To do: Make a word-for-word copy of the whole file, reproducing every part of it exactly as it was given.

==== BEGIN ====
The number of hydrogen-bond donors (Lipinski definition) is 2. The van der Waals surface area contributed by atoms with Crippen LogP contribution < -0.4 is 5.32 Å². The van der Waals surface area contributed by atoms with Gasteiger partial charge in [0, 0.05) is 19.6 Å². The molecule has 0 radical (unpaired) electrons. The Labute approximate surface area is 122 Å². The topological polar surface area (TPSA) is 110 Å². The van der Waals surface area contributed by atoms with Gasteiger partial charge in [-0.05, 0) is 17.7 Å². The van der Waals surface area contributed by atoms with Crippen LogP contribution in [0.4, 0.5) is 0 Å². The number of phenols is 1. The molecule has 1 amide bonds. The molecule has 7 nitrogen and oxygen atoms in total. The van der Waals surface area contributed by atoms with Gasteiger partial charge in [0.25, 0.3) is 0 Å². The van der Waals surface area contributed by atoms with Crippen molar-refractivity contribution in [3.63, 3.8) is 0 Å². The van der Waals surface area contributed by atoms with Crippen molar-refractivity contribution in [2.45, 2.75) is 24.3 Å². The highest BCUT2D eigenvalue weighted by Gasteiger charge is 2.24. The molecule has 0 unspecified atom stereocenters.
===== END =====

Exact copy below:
The number of hydrogen-bond donors (Lipinski definition) is 2. The van der Waals surface area contributed by atoms with Crippen LogP contribution < -0.4 is 5.32 Å². The van der Waals surface area contributed by atoms with Gasteiger partial charge in [0, 0.05) is 19.6 Å². The molecule has 0 radical (unpaired) electrons. The Labute approximate surface area is 122 Å². The topological polar surface area (TPSA) is 110 Å². The van der Waals surface area contributed by atoms with Gasteiger partial charge in [-0.05, 0) is 17.7 Å². The van der Waals surface area contributed by atoms with Crippen LogP contribution in [0.4, 0.5) is 0 Å². The number of phenols is 1. The molecule has 1 amide bonds. The molecule has 7 nitrogen and oxygen atoms in total. The van der Waals surface area contributed by atoms with Gasteiger partial charge in [0.25, 0.3) is 0 Å². The van der Waals surface area contributed by atoms with Crippen molar-refractivity contribution in [3.63, 3.8) is 0 Å². The van der Waals surface area contributed by atoms with Crippen molar-refractivity contribution in [2.45, 2.75) is 24.3 Å². The highest BCUT2D eigenvalue weighted by Gasteiger charge is 2.24. The molecule has 0 unspecified atom stereocenters.